The environmental community and the White House have beef, and it just escalated.

On Thursday, a coalition of 18 environmental advocacy organizations — including the Sierra Club, the Natural Resources Defense Council, the Environmental Defense Fund, and the League of Conservative Voters — sent President Obama a letter expressing their opposition to his “all of the above” energy policy, which embraces oil and gas in addition to cleaner energy sources. Although they were careful to note that they “applaud the actions you have taken to reduce economy-wide carbon pollution,” they conclude that “continued reliance on an ‘all of the above’ energy strategy would be fundamentally at odds with your goal of cutting carbon pollution.”

It’s not clear why the green groups have chosen now to go public with their frustration over Obama’s enthusiasm for domestic dirty energy production. Obama finally put forth a comprehensive climate action plan in June. Just last month, he brought former Clinton White House chief of staff John Podesta, a strong proponent of climate action, into the White House as an adviser. Podesta reportedly accepted the job on the condition that he would oversee Obama’s plans to reduce carbon emissions. (Disclosure: From 2005 to 2007, I worked at the Center for American Progress, which Podesta founded in 2003 and ran until 2011.)

One day after the green groups sent their letter, Podesta responded with a letter of his own. In his response, Podesta reiterates Obama’s commitment to addressing climate change and lists some of the steps the president has already taken to reduce emissions, and others his administration is currently working on. From fuel-economy standards for cars and trucks to the first-ever regulation of CO2 emissions from power plants, there is no doubt that Obama has done a lot for a president facing an obstinately unhelpful Congress.

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But Podesta’s letter does not actually address the specific complaint the environmentalists put forth: that Obama has opened up federal lands and waters to oil, gas, and coal exploration, and that this is at odds with efforts to fight climate change. Here’s Obama himself on the subject during the 2012 campaign: “Over the last three years, I’ve directed my administration to open up millions of acres for gas and oil exploration across 23 different states. We’re opening up more than 75 percent of our potential oil resources offshore. We’ve quadrupled the number of operating rigs to a record high. We’ve added enough new oil and gas pipeline to encircle the Earth, and then some.”

As Bill McKibben detailed in a recent Rolling Stone feature, Obama has eagerly pursued natural resource extraction. He has opened the way for oil drilling offshore in areas such as Alaska’s Beaufort Sea. Last year, the Bureau of Land Management put up for auction the mining rights to 316 million tons of coal in Wyoming’s Powder River Basin, drawing consternation from none other than the Center for American Progress. CAP calculated — using the BLM’s own metrics — that this would produce more than 523 million tons of CO2, which is equivalent to the annual emissions from roughly 109 million cars.

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And so here is what Podesta wrote on Friday: “The President has been leading the transition to low-carbon energy sources, and understands the need to consider a balanced approach to all forms of energy development, including oil and gas production.” And then, in the very next sentence: “With respect to meeting the threats posed by a rapidly changing climate, implementation of the Climate Action Plan must and will remain the focus of our efforts.” As if these two sentiments were not at odds with one another.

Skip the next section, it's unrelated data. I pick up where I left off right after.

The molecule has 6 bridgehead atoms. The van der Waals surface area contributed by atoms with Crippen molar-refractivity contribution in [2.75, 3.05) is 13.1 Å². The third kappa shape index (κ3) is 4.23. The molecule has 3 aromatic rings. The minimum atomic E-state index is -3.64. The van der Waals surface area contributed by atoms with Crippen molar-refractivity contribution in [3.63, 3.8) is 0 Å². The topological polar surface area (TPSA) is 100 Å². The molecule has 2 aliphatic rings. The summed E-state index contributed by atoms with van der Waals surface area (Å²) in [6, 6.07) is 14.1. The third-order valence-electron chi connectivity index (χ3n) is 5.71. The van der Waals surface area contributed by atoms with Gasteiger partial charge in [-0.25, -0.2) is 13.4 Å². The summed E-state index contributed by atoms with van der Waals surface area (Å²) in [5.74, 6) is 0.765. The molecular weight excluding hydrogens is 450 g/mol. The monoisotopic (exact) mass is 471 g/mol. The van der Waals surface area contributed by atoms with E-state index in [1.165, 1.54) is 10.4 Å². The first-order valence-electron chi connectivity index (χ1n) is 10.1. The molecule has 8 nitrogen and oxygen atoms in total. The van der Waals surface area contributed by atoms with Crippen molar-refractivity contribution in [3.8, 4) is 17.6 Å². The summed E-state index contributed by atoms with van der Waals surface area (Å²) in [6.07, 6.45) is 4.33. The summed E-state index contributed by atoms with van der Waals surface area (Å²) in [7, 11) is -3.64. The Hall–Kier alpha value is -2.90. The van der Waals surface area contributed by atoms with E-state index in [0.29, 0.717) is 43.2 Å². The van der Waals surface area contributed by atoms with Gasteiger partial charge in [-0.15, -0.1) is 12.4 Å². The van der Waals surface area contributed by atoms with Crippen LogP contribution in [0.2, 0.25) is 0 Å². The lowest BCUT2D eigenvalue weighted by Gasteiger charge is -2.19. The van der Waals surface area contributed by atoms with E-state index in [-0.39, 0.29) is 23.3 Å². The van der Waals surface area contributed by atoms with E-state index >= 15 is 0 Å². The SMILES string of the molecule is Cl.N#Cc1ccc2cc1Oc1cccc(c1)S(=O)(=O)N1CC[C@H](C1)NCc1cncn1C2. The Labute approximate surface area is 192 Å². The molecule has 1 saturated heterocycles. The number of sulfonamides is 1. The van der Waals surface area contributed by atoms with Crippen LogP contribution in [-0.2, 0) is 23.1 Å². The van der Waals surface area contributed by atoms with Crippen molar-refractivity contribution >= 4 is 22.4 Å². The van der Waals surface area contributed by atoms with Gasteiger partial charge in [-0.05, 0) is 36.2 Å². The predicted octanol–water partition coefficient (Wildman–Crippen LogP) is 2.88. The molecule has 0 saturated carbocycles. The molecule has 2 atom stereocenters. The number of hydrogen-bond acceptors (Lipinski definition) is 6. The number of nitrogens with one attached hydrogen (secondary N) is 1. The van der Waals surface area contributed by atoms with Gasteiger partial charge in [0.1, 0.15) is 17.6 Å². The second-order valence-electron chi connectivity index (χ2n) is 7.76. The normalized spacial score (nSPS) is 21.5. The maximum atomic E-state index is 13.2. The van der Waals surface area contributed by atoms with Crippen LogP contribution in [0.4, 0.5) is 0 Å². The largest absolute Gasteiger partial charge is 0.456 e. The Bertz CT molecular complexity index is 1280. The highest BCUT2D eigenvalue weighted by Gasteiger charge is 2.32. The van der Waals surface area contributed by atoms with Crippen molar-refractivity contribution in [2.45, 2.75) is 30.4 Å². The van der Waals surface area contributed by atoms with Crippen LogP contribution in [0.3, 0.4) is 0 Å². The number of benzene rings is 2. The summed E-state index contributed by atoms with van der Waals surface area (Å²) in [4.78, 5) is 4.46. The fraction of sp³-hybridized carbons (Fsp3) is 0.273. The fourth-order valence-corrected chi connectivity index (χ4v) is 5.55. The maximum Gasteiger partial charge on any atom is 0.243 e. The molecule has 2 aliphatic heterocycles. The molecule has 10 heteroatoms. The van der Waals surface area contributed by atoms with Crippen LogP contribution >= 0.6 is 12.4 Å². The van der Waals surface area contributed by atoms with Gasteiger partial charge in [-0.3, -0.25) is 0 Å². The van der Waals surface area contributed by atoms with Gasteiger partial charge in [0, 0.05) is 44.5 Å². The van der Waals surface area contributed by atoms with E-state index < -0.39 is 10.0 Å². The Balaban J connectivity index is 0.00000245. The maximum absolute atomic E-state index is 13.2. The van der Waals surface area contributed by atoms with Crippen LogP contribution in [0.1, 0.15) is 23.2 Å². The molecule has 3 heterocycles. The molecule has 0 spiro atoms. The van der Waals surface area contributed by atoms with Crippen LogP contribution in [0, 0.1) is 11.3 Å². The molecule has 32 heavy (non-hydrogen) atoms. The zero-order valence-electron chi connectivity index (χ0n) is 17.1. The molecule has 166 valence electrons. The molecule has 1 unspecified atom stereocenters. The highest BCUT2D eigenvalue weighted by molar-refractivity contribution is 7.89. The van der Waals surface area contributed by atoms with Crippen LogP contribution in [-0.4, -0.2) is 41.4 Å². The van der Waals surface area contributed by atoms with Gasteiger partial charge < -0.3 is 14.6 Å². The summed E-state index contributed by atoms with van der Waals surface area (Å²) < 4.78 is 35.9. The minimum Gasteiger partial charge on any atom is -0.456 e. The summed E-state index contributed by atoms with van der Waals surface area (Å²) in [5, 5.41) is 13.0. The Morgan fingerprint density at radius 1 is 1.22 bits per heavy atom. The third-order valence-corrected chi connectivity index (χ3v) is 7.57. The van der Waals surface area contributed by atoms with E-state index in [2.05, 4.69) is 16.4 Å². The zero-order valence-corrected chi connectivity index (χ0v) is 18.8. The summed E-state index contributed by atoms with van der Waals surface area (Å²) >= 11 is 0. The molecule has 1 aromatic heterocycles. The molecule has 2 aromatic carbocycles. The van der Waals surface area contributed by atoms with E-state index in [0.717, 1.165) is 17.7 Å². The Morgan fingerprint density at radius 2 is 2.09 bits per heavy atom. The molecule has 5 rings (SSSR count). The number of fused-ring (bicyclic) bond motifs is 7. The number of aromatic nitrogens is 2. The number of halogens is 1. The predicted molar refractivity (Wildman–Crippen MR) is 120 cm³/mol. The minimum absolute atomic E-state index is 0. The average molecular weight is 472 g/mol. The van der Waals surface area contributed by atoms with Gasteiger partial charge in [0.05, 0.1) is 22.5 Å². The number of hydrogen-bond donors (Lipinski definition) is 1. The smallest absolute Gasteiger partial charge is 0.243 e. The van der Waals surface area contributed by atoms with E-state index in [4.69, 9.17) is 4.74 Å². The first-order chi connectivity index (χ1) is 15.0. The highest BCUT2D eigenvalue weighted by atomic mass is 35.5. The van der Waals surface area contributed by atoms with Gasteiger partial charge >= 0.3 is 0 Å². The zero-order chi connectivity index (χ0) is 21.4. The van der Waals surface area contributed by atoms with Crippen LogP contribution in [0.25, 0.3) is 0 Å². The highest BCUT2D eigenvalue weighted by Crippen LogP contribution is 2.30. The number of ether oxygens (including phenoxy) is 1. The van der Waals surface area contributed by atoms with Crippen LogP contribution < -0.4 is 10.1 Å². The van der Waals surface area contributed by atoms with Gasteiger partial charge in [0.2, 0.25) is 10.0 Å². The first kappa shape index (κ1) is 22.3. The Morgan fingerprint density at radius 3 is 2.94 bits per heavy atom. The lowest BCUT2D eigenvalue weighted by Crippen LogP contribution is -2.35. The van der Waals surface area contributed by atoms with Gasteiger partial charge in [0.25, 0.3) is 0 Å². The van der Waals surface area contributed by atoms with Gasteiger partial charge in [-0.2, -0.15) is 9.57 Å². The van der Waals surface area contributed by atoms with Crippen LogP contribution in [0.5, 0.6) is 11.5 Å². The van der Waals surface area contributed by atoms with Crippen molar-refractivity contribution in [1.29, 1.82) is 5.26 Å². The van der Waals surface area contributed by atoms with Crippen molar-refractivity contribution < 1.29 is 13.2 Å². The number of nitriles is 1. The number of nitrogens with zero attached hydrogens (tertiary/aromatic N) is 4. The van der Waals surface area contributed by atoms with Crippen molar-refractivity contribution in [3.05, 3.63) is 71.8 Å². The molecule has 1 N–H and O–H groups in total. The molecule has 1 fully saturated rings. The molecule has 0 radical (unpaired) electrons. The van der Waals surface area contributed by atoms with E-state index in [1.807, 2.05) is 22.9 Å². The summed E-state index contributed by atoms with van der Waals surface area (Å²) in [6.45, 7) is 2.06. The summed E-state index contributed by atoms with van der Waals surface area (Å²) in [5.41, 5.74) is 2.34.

One could theoretically argue that reducing CO2 emissions and opening areas for drilling and mining are not mutually exclusive. What matters is total emissions, not whether they come from coal-fired power plants or cow burps, or the U.S. or China. But such an argument would only be persuasive if there were firm economy-wide carbon caps both domestically and internationally. If we had a cap-and-trade regime in domestic and international markets, the price of burning coal and oil would increase dramatically, to such a point that most American fossil fuels would not be worth extracting. If it were still economical, because U.S. sources of dirty energy were cheaper than foreign sources, then you might be able to make a case that opening new areas to exploration would not actually affect climate change.

Of course, there would still be plenty of other reasons not to pursue increased domestic fossil fuel production. As demonstrated by the Deepwater Horizon disaster, the frequent explosions of trains hauling crude oil from North Dakota, and pervasive air pollution in coal-burning regions, there are deadly, devastating consequences to dirty energy production well beyond climate change. Even with carbon caps or pricing, the environmental groups would surely still oppose Obama’s energy policy and advocate clean renewable sources instead.

But the more important point is that we don’t have a price on carbon. The Waxman-Markey cap-and-trade bill died in the Senate, thanks in part to Obama’s undermining of Senate negotiations. Until we do, saying that we are reducing CO2 emissions in other ways cannot justify giving public land to private producers of dirty energy.